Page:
I spent a while considering the purchase of a new bike. I’ve had a bike for around 14 years and it’s seldom been ridden since I fell off and nearly died (well, fell off and my heart rate dropped over 100 beats per minute to less than 30 in under 60 seconds).
It wasn’t necessarily that the fall put me off, but rather that I just didn’t ride anymore. A bit like if you go to a shop to buy a bag and they ask you want it in a bag, I don’t see the point in having to take a bike to a mountain by car.
So having carefully considered buying a new bike, I decided instead that I’d buy two road tyres and convert my mountain bike in to one for tarmac.
I finally plucked up the courage to get on the road. I quite rapidly remembered that my saddle was hard! Even harder when 60psi tyres pick out every single imperfection in the road surface, of which there are many.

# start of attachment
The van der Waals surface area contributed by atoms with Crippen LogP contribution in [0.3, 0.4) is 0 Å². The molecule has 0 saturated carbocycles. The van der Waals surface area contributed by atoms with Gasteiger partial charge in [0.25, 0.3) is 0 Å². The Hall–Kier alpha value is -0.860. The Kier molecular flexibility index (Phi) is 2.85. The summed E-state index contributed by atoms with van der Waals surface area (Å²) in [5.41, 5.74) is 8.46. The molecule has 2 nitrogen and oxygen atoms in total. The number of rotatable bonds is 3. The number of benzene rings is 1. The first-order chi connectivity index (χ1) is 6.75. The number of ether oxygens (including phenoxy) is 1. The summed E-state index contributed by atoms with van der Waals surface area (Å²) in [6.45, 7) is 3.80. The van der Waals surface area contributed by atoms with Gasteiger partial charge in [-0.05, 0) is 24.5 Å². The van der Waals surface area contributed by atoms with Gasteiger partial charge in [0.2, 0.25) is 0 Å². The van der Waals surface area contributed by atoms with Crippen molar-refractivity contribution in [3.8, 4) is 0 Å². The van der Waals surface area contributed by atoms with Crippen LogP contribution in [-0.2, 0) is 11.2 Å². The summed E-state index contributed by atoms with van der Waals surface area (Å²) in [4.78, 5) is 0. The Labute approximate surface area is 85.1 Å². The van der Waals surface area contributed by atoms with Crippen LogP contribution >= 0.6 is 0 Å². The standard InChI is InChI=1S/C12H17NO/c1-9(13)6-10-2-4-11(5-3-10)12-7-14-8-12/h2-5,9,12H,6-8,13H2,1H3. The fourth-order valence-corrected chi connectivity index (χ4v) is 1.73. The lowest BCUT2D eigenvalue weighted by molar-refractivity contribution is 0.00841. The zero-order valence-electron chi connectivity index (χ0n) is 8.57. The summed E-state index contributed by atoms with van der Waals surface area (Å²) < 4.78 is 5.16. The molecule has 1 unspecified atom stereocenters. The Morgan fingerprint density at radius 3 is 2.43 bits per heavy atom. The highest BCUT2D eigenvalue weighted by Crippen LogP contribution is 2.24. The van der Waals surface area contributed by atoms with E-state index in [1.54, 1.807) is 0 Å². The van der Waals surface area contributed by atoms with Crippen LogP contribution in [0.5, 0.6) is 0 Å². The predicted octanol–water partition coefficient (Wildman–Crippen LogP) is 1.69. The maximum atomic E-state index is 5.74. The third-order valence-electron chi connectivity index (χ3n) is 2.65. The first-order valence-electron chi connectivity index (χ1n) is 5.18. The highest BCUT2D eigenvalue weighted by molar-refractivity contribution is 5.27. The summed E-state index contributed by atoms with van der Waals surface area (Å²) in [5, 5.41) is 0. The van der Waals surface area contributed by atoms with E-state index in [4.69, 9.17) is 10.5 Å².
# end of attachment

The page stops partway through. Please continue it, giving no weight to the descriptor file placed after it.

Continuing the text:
I really enjoyed my ride. One of the things I noticed, though, was that it was a lot harder once I’d actually stopped riding. While I was moving I felt like I could go on and on. Only when I stopped did I feel it in my legs.
This isn’t actually the first time I’ve noticed this – running is also harder to restart once you’ve stopped to catch your breath than carrying on. While I’m sure that there’s probably a good reason, I don’t know it, but I wonder if there’s a lesson there that reaches further than exercise.
At least starting to ride a bike again was, well, just like riding a bike.
There are nine-million bicycles in Beijing.
That’s a fact,
It’s a thing we can’t deny,
Like that fact that I will love you ’til I die.
And there are nine-million bicycles in Beijing,
And I know that I will love you ’til I die.
9 Million Bicycles by Katie Melua